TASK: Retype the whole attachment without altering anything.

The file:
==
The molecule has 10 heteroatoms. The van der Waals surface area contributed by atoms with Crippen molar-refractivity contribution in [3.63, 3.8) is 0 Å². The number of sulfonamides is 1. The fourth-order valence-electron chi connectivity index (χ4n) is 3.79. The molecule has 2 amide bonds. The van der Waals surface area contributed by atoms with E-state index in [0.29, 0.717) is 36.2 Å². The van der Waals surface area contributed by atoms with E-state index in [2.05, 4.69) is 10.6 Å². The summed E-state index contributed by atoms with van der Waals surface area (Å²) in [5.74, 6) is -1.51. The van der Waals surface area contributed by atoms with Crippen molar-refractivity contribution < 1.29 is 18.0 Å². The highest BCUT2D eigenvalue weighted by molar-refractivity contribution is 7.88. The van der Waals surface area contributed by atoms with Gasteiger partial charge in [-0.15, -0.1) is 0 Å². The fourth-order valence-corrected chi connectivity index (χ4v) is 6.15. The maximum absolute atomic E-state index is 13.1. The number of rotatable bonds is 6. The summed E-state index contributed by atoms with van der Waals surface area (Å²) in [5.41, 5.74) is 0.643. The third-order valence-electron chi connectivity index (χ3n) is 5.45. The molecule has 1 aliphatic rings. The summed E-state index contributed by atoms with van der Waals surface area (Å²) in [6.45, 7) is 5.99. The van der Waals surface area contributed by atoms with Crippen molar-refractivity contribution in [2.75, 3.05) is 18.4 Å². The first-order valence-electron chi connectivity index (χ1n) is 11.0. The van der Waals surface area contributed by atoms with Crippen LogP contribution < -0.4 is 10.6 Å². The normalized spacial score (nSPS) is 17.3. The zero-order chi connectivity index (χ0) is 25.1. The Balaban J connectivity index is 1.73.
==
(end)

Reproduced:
The molecule has 10 heteroatoms. The van der Waals surface area contributed by atoms with Crippen molar-refractivity contribution in [3.63, 3.8) is 0 Å². The number of sulfonamides is 1. The fourth-order valence-electron chi connectivity index (χ4n) is 3.79. The molecule has 2 amide bonds. The van der Waals surface area contributed by atoms with E-state index in [0.29, 0.717) is 36.2 Å². The van der Waals surface area contributed by atoms with E-state index in [2.05, 4.69) is 10.6 Å². The summed E-state index contributed by atoms with van der Waals surface area (Å²) in [5.74, 6) is -1.51. The van der Waals surface area contributed by atoms with Crippen molar-refractivity contribution < 1.29 is 18.0 Å². The highest BCUT2D eigenvalue weighted by molar-refractivity contribution is 7.88. The van der Waals surface area contributed by atoms with Gasteiger partial charge in [-0.15, -0.1) is 0 Å². The fourth-order valence-corrected chi connectivity index (χ4v) is 6.15. The maximum absolute atomic E-state index is 13.1. The number of rotatable bonds is 6. The summed E-state index contributed by atoms with van der Waals surface area (Å²) in [5.41, 5.74) is 0.643. The third-order valence-electron chi connectivity index (χ3n) is 5.45. The molecule has 1 aliphatic rings. The summed E-state index contributed by atoms with van der Waals surface area (Å²) in [6.45, 7) is 5.99. The van der Waals surface area contributed by atoms with Crippen molar-refractivity contribution in [2.75, 3.05) is 18.4 Å². The first-order valence-electron chi connectivity index (χ1n) is 11.0. The van der Waals surface area contributed by atoms with Crippen LogP contribution < -0.4 is 10.6 Å². The normalized spacial score (nSPS) is 17.3. The zero-order chi connectivity index (χ0) is 25.1. The Balaban J connectivity index is 1.73.